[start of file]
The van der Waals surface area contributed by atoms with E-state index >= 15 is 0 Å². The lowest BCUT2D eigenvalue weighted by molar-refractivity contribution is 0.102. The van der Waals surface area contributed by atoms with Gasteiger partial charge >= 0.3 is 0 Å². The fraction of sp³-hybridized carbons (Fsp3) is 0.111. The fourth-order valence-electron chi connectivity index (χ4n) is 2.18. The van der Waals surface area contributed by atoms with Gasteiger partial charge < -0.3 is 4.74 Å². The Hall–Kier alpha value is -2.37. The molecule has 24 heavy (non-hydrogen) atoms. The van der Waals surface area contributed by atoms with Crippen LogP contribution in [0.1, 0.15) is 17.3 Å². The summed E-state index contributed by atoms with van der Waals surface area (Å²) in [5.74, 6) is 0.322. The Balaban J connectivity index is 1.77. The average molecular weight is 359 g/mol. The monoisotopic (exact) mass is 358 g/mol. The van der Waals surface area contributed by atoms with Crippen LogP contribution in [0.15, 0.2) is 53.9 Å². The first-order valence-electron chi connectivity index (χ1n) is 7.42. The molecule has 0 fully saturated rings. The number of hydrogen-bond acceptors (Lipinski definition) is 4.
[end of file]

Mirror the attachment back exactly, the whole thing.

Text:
The van der Waals surface area contributed by atoms with E-state index >= 15 is 0 Å². The lowest BCUT2D eigenvalue weighted by molar-refractivity contribution is 0.102. The van der Waals surface area contributed by atoms with Gasteiger partial charge >= 0.3 is 0 Å². The fraction of sp³-hybridized carbons (Fsp3) is 0.111. The fourth-order valence-electron chi connectivity index (χ4n) is 2.18. The van der Waals surface area contributed by atoms with Gasteiger partial charge < -0.3 is 4.74 Å². The Hall–Kier alpha value is -2.37. The molecule has 24 heavy (non-hydrogen) atoms. The van der Waals surface area contributed by atoms with Crippen LogP contribution in [0.1, 0.15) is 17.3 Å². The summed E-state index contributed by atoms with van der Waals surface area (Å²) in [5.74, 6) is 0.322. The Balaban J connectivity index is 1.77. The average molecular weight is 359 g/mol. The monoisotopic (exact) mass is 358 g/mol. The van der Waals surface area contributed by atoms with Crippen LogP contribution in [0.15, 0.2) is 53.9 Å². The first-order valence-electron chi connectivity index (χ1n) is 7.42. The molecule has 0 fully saturated rings. The number of hydrogen-bond acceptors (Lipinski definition) is 4.